Science Club

Lessons of the Biggest Loser: From Science to Nonsense

A Drop in Blaming People for ObesityThe study published last week on metabolic adaptation in participants from the Biggest Loser reality show has captured the imagination of both the public and the media. The results are not pretty. Some elegant science with a simple message – human metabolism resists an extreme weight loss scenario – has been twisted in some disturbing ways.

An optimistic view would be that this story has been helpful to inform the public about the power of metabolic adaptation. And indeed, in the ongoing tracking of public attitudes toward people with obesity by ConscienHealth and the Obesity Action Coalition, we are seeing a significant drop in blaming people with obesity for their condition. The latest data was collected on May 9, just one week after this story began running.

But a more negative view comes from a steady stream of stories that talk about the futility of weight loss. The Atlantic puts it this way:

According to a devastating new study published in the journal Obesity and written up in a widely shared article by the New York Times last week, only one of the 14 Biggest Loser contestants studied weighs less today than when the competition wrapped. Four of them are now heavier than before they went on the show.

This is a rather obvious distortion of the actual outcomes. On average these people maintained a 12% weight loss and 57% maintained at least a 10% weight loss. These outcomes compare favorably to the 27% who maintained a 10% weight loss after eight years in the Look AHEAD study. They just don’t compare well with the Biggest Loser’s premise of weight loss miracles.

Another view can be found in the New York Times, where Sandra Aamodt uses this study to promote her view that “you can’t lose weight on a diet.” Her solution is to recommend mindfulness, a trendy concept that many people find helpful. She has a forthcoming book on the subject to sell you. But mindfulness has a relatively thin evidence base for helping with health outcomes in obesity.

The biggest lie of the Biggest Loser is the idea that it’s a reality show. In fact, it has nothing to do with the reality of obesity. The opposite extreme is the suggestion that there’s no hope for people living with obesity.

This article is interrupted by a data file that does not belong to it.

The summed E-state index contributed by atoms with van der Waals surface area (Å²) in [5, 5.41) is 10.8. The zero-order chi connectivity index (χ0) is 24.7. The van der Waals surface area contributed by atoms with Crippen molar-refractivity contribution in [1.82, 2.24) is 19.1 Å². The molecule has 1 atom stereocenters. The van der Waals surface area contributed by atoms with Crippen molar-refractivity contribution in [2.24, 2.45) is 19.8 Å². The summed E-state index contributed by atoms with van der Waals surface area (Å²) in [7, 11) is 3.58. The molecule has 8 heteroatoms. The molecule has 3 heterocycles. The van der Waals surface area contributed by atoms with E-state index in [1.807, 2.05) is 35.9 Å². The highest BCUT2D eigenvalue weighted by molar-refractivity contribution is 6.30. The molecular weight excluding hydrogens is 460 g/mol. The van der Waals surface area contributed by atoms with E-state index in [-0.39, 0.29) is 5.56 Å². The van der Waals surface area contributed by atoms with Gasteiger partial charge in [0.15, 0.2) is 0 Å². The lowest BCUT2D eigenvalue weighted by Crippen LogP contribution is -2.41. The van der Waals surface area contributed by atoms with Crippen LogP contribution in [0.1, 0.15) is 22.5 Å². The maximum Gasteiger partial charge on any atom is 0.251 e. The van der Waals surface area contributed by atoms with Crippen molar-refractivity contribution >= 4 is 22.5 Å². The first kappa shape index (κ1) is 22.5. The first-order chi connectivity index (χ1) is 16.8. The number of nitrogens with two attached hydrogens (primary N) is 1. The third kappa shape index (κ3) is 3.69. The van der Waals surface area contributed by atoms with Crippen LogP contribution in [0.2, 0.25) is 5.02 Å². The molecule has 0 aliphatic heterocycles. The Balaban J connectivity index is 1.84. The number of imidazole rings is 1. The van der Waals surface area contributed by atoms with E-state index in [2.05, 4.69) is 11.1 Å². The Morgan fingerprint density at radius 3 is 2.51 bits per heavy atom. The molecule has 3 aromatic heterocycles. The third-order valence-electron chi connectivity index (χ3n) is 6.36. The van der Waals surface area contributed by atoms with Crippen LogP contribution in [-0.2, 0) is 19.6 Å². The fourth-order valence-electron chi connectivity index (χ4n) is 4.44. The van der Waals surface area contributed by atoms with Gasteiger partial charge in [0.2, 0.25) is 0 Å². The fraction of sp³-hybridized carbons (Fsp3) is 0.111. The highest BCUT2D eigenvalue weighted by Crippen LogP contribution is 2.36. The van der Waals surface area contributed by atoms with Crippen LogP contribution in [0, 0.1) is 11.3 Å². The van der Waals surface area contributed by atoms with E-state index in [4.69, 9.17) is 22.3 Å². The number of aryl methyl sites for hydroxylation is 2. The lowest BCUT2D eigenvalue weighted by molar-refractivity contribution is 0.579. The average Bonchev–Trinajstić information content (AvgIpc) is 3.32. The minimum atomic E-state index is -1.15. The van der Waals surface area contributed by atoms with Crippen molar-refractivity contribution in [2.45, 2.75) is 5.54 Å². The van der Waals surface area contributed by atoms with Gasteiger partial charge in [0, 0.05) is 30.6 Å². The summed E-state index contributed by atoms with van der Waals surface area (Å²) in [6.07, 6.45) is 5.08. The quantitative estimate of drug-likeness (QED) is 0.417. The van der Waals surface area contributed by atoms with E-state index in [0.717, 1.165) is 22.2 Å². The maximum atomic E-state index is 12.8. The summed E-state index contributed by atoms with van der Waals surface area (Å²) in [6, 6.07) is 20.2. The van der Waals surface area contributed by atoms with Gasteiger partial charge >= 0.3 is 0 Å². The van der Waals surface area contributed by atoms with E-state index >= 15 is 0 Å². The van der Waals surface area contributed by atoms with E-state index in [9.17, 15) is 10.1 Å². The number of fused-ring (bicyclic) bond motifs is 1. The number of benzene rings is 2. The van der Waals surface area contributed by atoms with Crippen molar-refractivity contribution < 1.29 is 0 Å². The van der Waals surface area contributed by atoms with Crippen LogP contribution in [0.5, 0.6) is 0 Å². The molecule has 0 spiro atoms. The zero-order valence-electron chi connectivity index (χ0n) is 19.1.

Perhaps the public can let go of both hype and blame without giving up on hope for better health. We hope so.

Click here for more from the New York Times and here for more from the Atlantic. Click here for the original study.

Science Club, illustration © Philip Bond / flickr

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May 12, 2016

3 Responses to “Lessons of the Biggest Loser: From Science to Nonsense”

  1. May 12, 2016 at 6:17 am, Joe Gitchell said:

    Words to live and work by, Ted:

    “Perhaps the public can let go of both hype and blame without giving up on hope for better health. We hope so.”

    Thank you–needed that reminder!


  2. May 13, 2016 at 3:53 am, Mary-Jo Overwater said:

    Indeed, when it comes to informing the general public, this show and now these journalistic responses to the recent study on metabolic resistance misrepresents, if not takes 10 steps backward, on all the wonderful progress we are making on obesity. ‘Better health’ is not totally dependent on achieving a certain ‘weight’ — which both this show and the health journalists continue to perpetuate in the public’s mind’s as being the key to ‘overcoming’ obesity. Such a disservice and not so helpful. Those of us who know better have to work all that much harder at getting the right messages across so that folks feel empowered and not so affected by hype, blame, and bias.

    • May 13, 2016 at 4:40 am, Ted said:

      Very well said, Mary-Jo. Thanks!